Analiese Paik doesn’t mince words. She’s sharp, driven and extremely well-informed on issues of food, nutrition and the governmental regulation of such things. The Fairfield resident is a former Wall Street executive, a graduate of the Institute of Culinary Education in New York City and mother of two. She is an experienced organic gardener and a longtime advocate for healthier school food programs.
She is also the founder, editor and formidable force behind The Fairfield Green Food Guide, an award-winning website she describes as “dedicated to providing Fairfield County consumers with resources, breaking news and events that support their efforts to eat more local, organic and sustainably grown food.” Spend an hour with Paik and you’ll understand that she is as comfortable in a boardroom as she is in the garden. And that this is the secret behind her success.
“The thing about The Fairfield Green Food Guide,” says Paik, “Is that we don’t condescend. We’ll meet you wherever you are. Whether you’re just coming to the idea of organic eating or you’re looking to start your first garden, searching for a comprehensive list of area farmers' markets, or you’re ready to start changing government policy, there’s something there for you. We’re one hundred percent attitude-free,” she smiles.
Most recently, Paik has taken her food fight to the state capital and beyond. In her crosshairs at present are GMOs (genetically modified organisms) and how they have infiltrated the American food supply in ways she argues are disingenuous at best. In fact, when it comes to the subject of GMOs, it is fair to say the topic gives her acute indigestion, philosophically speaking.
“People say that I have ‘fire in the belly’ when it comes to this stuff,” says Paik. “That’s what it takes to affect change. The truth about what is being done to our food in this country is so awful it can make you want to close your ears. But this is too important not to pay attention.”
Specifically, Paik is pushing for government-mandated labeling for foods that contain GMOs, something that is already standard practice among countries like China, Japan, South Korea, Australia and all European Union members. In fact, France has already placed a “precautionary ban” on cultivating a strain of genetically modified corn produced by U.S. agri-giant, Monsanto.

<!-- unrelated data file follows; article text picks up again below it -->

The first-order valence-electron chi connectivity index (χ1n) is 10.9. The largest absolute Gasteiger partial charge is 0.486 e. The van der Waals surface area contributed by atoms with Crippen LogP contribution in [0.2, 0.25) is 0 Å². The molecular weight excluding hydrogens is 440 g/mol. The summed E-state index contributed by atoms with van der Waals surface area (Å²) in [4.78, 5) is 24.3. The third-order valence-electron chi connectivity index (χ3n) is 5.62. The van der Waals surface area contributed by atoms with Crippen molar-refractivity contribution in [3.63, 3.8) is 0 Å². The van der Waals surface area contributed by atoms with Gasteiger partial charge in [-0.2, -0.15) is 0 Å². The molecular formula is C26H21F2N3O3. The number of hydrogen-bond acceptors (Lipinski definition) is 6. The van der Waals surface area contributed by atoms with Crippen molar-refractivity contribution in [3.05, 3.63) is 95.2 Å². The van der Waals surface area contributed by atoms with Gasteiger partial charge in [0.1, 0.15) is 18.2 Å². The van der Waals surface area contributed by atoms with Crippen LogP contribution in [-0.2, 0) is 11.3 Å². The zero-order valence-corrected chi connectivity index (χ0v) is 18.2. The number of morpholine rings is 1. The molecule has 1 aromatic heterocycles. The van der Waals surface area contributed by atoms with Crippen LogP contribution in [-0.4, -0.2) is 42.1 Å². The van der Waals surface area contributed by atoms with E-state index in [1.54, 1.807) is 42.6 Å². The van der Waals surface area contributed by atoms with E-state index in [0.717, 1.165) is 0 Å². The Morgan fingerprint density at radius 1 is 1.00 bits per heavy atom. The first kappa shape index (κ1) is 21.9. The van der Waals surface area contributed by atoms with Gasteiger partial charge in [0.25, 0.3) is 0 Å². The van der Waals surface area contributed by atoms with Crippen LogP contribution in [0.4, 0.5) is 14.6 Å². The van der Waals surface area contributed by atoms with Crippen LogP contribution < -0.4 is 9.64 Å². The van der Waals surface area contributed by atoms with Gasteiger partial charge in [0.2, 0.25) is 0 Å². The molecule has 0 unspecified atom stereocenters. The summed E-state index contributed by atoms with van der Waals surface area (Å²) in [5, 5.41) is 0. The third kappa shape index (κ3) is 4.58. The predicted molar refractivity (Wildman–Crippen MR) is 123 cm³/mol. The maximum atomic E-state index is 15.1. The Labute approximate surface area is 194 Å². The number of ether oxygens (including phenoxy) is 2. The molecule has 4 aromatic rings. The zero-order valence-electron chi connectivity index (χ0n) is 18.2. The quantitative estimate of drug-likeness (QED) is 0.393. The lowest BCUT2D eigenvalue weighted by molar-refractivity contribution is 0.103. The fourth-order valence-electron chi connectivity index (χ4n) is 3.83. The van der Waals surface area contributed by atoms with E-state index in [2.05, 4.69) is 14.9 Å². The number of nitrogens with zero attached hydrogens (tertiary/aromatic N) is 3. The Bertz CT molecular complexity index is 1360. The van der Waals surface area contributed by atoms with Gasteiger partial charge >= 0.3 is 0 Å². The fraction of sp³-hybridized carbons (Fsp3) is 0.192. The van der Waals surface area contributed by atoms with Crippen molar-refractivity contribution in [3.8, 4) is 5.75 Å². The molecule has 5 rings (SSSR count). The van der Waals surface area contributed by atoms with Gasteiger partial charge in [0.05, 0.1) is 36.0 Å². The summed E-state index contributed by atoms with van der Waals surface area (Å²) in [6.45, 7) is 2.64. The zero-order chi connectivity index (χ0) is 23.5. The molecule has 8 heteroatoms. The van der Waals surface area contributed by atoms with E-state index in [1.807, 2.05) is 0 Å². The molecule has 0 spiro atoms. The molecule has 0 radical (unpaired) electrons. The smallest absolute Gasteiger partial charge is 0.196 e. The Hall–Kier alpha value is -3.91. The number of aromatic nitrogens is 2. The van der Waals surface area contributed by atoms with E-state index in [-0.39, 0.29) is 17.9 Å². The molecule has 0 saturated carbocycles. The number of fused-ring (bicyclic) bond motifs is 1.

“GMOs [and foods that contain them] are not currently labled in the U.S. because the FDA [Food and Drug Administration] declared 20 years ago that they are ‘substantially equivalent’ to non-GMOs,” Paik explains. “That they are not ‘materially different’ from their conventional counterparts. And yet, companies are pushing patented seeds. Patented because, presumably, there is something different and unique about them. It’s quite a contradiction. Further, no meaningful studies have been done—or can be done—because of these patents. This is big business. And the businesses are fooling a lot of people.”
Currently, the FDA does not require testing of GMOs to determine safety for humans, animals or the environment. And, according to a 2003 study commissioned by the California Department of Food and Agriculture, at least seventy percent of processed foods sold in supermarkets contain at least one genetically modified ingredient. “They’re ubiquitous,” says Paik. “The days are gone when reading the label or just buying local was enough.”
But for all her frustration and ire toward GMOs, Paik keeps a level head. She is not pushing to have GMOs outlawed. Her goal for the State of Connecticut is to require clear labeling on all foods that contain GMOs, offering consumers the opportunity to make an informed choice.
“There are plenty of people out there who would decline GMOs given the opportunity,” she says. “There are people who would opt not to eat a tomato grown with fish genes, or corn that’s engineered to produce its own pesticide.”
With the help of fellow advocate, former New York City prosecutor and current Holistic Health Counselor, Tara Cook-Littman, Paik took her cause to Hartford. Acting on an invitation from State Representative Tony Hwang (R), the pair testified before the Connecticut General Assembly Environment Committee in support of HB 5117, a bill before the state legislature that would require GMO labeling. And last month, the bill was voted out of committee with strong bi-partisan support, in a 23 to 6 vote.
“I knew this was a war that would be waged in the capital,” says Paik. “And this was a huge victory. It’s historic. Connecticut could be the first state to pass this law. And if Connecticut goes, others will follow.”
The fight, however, isn’t over, says Paik. “We have to use this momentum to get the House and the Senate to call HB 5117 before the session ends May 9. We can do it, but it’s going to take people telling their representatives that this matters. These lawmakers go back to their constituents on this. They read their letters. I even had a few say to me, ‘you’ve changed the way I eat.’ We can do this, but we need to ask for it together in an educated, informed way.”
Paik has made that easy for people to do. She has incorporated a CT GMO “Advocacy Center” into her website, and lists all the relevant state officials along with their contact information. “We have a ‘click and send’ platform. We even have phone numbers listed for people who don’t want to write. Let’s make Connecticut first on this.”